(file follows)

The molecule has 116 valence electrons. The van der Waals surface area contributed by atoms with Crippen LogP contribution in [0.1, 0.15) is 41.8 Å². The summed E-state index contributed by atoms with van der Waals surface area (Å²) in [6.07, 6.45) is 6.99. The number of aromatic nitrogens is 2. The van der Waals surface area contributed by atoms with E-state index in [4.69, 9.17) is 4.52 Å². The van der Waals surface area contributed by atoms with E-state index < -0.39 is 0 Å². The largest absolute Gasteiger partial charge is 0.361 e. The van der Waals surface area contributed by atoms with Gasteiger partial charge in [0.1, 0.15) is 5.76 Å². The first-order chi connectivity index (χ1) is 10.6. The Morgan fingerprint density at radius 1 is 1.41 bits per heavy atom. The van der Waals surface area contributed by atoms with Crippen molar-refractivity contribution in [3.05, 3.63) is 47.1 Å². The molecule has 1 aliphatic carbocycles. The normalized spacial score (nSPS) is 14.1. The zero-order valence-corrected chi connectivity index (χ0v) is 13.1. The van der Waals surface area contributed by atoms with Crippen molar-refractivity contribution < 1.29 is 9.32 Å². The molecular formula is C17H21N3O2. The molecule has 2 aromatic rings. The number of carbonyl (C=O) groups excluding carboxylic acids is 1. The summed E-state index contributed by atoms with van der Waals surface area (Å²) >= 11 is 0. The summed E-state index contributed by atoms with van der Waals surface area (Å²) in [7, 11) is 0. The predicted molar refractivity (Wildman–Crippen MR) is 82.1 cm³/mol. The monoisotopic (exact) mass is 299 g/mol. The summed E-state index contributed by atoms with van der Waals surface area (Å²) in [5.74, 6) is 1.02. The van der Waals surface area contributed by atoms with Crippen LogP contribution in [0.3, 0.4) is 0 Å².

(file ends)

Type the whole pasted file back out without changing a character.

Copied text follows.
The molecule has 116 valence electrons. The van der Waals surface area contributed by atoms with Crippen LogP contribution in [0.1, 0.15) is 41.8 Å². The summed E-state index contributed by atoms with van der Waals surface area (Å²) in [6.07, 6.45) is 6.99. The number of aromatic nitrogens is 2. The van der Waals surface area contributed by atoms with E-state index in [4.69, 9.17) is 4.52 Å². The van der Waals surface area contributed by atoms with E-state index < -0.39 is 0 Å². The largest absolute Gasteiger partial charge is 0.361 e. The van der Waals surface area contributed by atoms with Gasteiger partial charge in [0.1, 0.15) is 5.76 Å². The first-order chi connectivity index (χ1) is 10.6. The Morgan fingerprint density at radius 1 is 1.41 bits per heavy atom. The van der Waals surface area contributed by atoms with Crippen molar-refractivity contribution in [3.05, 3.63) is 47.1 Å². The molecule has 1 aliphatic carbocycles. The normalized spacial score (nSPS) is 14.1. The zero-order valence-corrected chi connectivity index (χ0v) is 13.1. The van der Waals surface area contributed by atoms with Crippen molar-refractivity contribution < 1.29 is 9.32 Å². The molecular formula is C17H21N3O2. The molecule has 2 aromatic rings. The number of carbonyl (C=O) groups excluding carboxylic acids is 1. The summed E-state index contributed by atoms with van der Waals surface area (Å²) >= 11 is 0. The summed E-state index contributed by atoms with van der Waals surface area (Å²) in [7, 11) is 0. The predicted molar refractivity (Wildman–Crippen MR) is 82.1 cm³/mol. The monoisotopic (exact) mass is 299 g/mol. The summed E-state index contributed by atoms with van der Waals surface area (Å²) in [5.74, 6) is 1.02. The van der Waals surface area contributed by atoms with Crippen LogP contribution in [0.3, 0.4) is 0 Å².